A Home Appraisal

When you took out your first mortgage, the lender probably required you to get your home appraised. The lender wants to make sure they are not financing a home that is not worth as much as its price tag. You still need to get your home appraised again if you decide to refinance your mortgage. The lender wants to make sure they understand how much the house is worth before they give you a loan for it. A typical home appraisal is also a few hundred dollars.

Title Search And Title Insurance

The lender might also require a title search and title insurance. This is important for making sure you protect yourself in the event someone else still holds the title to your house. A title search is usually a few hundred dollars, and title insurance could be $1,000 or more.

Loan Origination Fee

Most lenders charge a loan origination fee that is approximately one percent of the value of the loan. Again, this can vary from lender to lender as well. 

Understand These Fees

There are lots of potential fees that a lender might tack on. Fortunately, you do not necessarily need to pay for all of them. Always ask the lender whether they might be willing to waive some of these fees to make the cost less expensive. 

 

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What’s Ahead For Mortgage Rates This Week – May 2, 2022

Posted in Financial Reports by Michigan Real Estate Expert on May 2nd, 2022

Last week’s economic reporting included readings from S&P Case-Shiller Home Price Indices, the Federal Housing Finance Agency House Price Index, and the Commerce Department on sales of new homes. Weekly readings on mortgage rates and jobless claims were also reported. S&P Case-Shiller, FHFA Report Near-Record Home Price Growth February home prices continued their rapid growth, but analysts hinted at a coming slowdown in-home price growth as would-be buyers were faced with rising mortgage rates and affordability concerns. S&P Case-Shiller’s National Home Price Index reported year-over-year home price growth of 19.80 percent as compared to January’s national home price growth rate of 19.10 percent. The 20-City Home Price Index reported the top three cities for year-over-year home price growth were Phoenix, Arizona with 32.90 percent growth, Tampa, Florida reported 32.60 percent growth in home prices, and Miami, Florida reported year-over-year home price growth of 29.70 percent. All cities reported in the 20-City Home Price Index had double-digit growth in February and the pace of home price growth was faster for all 20 cities than in January. In related news, the Federal Housing Finance Administration reported that home prices for homes owned by Fannie Mae and Freddie Mac rose by 19.40 percent year-over-year and were 2.10 percent higher month-to-month.  Pending home sales were lower in March by -1.20 percent, as compared to the expected reading of -1,80 percent and February’s reading of -4.00 percent. Rising inflation and home prices created affordability concerns for first-time and moderate-income homebuyers. Mortgage Rates Mixed, Jobless Claims Fall Freddie Mac reported a lower average rate for 30-year fixed-rate mortgages dropped by one basis point to 5.10 percent; rates for 15-year fixed-rate mortgages averaged 4.40 percent and were two basis points higher. Rates for 5/1 adjustable rate mortgages averaged 3.78 percent and three basis points higher. Discount points averaged 0.80 percent for 30-year fixed-rate mortgages and 0.90 percent for 15-year fixed-rate mortgages. Points for 5/1 adjustable rate mortgages averaged 0.30 percent. New jobless claims fell last week with 180,000 initial claims filed as compared to 185,000 first-time claims filed in the previous week. Continuing jobless claims held steady with 1.41 million ongoing claims filed and matched the prior week’s reading.  The University of Michigan’s Consumer Sentiment Index fell by one-half point in April with an index reading of 65.2. The expected reading of 65.7 matched the March reading. Concerns over rising inflation, fuel prices, and the war in Ukraine contributed to lower consumer sentiment.  What’s Ahead This week’s scheduled economic news includes readings on public and private-sector jobs growth, the national unemployment rate, and a news conference by Fed Chair Jerome Powell. Weekly readings on mortgage rates and jobless claims will also be published.Last week’s economic reporting included readings from S&P Case-Shiller Home Price Indices, the Federal Housing Finance Agency House Price Index, and the Commerce Department on sales of new homes. Weekly readings on mortgage rates and jobless claims were also reported.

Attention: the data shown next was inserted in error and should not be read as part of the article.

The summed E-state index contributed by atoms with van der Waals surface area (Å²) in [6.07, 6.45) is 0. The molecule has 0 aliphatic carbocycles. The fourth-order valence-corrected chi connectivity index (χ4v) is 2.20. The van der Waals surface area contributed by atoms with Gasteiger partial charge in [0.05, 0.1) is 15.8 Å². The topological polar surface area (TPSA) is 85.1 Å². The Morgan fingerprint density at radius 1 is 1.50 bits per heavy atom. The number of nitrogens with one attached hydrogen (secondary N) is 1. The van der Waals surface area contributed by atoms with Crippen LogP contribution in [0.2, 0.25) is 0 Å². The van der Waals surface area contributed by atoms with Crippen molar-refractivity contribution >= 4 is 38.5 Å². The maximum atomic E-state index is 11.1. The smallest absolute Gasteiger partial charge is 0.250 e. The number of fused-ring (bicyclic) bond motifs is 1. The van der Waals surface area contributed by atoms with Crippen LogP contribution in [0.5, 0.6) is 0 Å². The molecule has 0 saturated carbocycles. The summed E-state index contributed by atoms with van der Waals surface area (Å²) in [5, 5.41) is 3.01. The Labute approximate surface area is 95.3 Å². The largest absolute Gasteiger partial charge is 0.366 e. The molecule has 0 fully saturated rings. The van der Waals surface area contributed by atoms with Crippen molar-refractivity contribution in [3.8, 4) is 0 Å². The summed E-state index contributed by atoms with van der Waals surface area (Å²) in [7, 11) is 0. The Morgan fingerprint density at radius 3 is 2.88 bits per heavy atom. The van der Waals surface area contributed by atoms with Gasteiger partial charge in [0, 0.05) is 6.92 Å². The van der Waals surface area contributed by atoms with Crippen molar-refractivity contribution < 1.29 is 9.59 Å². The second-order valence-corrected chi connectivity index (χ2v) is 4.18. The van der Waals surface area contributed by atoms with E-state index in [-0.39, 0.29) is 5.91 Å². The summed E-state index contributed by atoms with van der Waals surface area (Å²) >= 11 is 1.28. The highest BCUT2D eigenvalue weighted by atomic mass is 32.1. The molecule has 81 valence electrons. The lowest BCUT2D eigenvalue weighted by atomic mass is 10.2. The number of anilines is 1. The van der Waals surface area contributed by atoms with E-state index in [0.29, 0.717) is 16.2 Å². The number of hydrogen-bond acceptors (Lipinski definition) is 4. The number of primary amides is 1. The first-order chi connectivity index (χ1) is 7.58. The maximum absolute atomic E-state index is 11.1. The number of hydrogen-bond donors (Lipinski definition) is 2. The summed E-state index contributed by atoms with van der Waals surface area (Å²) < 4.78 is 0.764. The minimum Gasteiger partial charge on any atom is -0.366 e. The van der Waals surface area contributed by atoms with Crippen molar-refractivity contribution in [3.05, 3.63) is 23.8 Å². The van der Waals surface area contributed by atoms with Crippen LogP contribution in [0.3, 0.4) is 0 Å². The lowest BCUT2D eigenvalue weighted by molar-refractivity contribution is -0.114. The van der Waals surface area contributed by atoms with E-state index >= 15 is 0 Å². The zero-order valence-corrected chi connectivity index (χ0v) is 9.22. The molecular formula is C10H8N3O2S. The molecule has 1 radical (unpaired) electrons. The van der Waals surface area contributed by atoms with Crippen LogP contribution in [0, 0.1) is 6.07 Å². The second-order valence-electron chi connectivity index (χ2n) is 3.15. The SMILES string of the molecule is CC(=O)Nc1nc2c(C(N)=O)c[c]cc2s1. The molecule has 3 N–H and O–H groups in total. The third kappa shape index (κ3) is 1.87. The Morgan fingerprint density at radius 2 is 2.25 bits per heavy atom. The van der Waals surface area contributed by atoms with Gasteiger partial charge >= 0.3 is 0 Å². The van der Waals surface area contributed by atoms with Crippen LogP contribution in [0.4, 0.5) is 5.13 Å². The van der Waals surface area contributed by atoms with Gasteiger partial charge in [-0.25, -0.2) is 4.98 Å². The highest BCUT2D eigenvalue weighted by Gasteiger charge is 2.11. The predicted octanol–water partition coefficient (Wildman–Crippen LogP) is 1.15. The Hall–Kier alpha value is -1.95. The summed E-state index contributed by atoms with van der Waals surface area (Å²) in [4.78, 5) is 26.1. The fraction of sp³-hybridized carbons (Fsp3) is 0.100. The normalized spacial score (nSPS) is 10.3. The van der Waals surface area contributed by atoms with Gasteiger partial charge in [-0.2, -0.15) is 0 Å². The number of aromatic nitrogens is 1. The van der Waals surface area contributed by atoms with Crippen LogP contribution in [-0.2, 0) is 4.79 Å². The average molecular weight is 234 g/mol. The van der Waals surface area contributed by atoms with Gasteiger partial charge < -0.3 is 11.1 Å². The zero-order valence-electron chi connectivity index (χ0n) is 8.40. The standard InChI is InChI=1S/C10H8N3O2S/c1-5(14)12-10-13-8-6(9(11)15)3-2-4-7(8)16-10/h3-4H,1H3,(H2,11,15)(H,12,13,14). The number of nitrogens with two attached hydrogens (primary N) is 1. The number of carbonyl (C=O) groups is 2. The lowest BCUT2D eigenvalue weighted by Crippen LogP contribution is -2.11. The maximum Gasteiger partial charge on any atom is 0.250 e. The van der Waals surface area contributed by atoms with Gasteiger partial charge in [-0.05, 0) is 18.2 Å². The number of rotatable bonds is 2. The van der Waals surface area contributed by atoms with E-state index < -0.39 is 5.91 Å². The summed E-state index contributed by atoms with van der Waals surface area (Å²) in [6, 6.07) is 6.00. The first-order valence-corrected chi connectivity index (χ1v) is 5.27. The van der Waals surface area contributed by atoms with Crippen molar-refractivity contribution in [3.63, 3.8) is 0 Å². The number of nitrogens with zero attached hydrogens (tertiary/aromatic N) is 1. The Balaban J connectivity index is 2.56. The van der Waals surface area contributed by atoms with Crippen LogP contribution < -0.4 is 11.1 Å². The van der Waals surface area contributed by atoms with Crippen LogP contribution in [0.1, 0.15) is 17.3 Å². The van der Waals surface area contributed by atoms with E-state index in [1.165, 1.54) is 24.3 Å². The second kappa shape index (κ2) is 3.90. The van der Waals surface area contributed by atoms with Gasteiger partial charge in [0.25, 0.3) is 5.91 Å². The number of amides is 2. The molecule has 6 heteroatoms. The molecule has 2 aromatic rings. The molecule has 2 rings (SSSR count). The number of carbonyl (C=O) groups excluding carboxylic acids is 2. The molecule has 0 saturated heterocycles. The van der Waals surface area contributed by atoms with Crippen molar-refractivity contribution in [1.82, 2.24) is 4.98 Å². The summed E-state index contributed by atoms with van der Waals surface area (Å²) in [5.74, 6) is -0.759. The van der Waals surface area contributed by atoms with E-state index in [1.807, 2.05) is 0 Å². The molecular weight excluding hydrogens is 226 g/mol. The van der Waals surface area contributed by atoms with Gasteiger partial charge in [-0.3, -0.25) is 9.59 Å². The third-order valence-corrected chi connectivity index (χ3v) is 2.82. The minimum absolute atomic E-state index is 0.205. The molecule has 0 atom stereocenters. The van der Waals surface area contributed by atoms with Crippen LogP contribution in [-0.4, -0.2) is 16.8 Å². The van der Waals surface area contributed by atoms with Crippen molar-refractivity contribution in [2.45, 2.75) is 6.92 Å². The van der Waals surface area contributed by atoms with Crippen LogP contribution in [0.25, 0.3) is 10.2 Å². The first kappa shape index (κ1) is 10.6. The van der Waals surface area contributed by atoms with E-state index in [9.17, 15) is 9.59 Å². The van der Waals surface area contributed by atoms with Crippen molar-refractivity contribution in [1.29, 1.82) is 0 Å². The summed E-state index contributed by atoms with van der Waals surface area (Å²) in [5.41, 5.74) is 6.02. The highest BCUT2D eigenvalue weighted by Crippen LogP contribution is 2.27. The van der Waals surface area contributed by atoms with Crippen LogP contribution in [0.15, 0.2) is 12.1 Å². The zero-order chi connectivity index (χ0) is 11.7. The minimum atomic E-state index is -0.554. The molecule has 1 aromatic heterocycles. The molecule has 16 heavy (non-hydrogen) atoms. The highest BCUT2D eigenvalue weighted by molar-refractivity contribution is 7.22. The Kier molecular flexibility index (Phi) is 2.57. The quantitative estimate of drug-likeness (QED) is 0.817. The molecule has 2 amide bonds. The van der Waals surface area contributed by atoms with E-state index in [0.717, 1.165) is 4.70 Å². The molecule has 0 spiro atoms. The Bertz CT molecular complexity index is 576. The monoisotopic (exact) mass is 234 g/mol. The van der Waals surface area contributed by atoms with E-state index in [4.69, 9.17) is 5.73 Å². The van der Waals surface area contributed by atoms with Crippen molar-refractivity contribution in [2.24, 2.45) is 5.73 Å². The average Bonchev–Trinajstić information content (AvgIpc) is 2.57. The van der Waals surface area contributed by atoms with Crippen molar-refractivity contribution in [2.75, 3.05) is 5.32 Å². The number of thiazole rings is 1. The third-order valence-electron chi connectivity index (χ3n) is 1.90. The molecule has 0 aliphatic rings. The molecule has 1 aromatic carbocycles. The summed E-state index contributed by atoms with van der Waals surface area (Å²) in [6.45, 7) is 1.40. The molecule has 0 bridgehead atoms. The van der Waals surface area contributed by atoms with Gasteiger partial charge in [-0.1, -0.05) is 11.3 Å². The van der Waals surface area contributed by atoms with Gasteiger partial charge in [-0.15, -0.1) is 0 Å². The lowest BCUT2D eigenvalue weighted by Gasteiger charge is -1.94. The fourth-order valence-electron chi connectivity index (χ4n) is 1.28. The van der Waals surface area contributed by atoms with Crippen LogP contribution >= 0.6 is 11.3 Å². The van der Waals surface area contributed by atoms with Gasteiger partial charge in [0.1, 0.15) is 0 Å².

S&P Case-Shiller, FHFA Report Near-Record Home Price Growth

February home prices continued their rapid growth, but analysts hinted at a coming slowdown in-home price growth as would-be buyers were faced with rising mortgage rates and affordability concerns. S&P Case-Shiller’s National Home Price Index reported year-over-year home price growth of 19.80 percent as compared to January’s national home price growth rate of 19.10 percent. The 20-City Home Price Index reported the top three cities for year-over-year home price growth were Phoenix, Arizona with 32.90 percent growth, Tampa, Florida reported 32.60 percent growth in home prices, and Miami, Florida reported year-over-year home price growth of 29.70 percent. All cities reported in the 20-City Home Price Index had double-digit growth in February and the pace of home price growth was faster for all 20 cities than in January.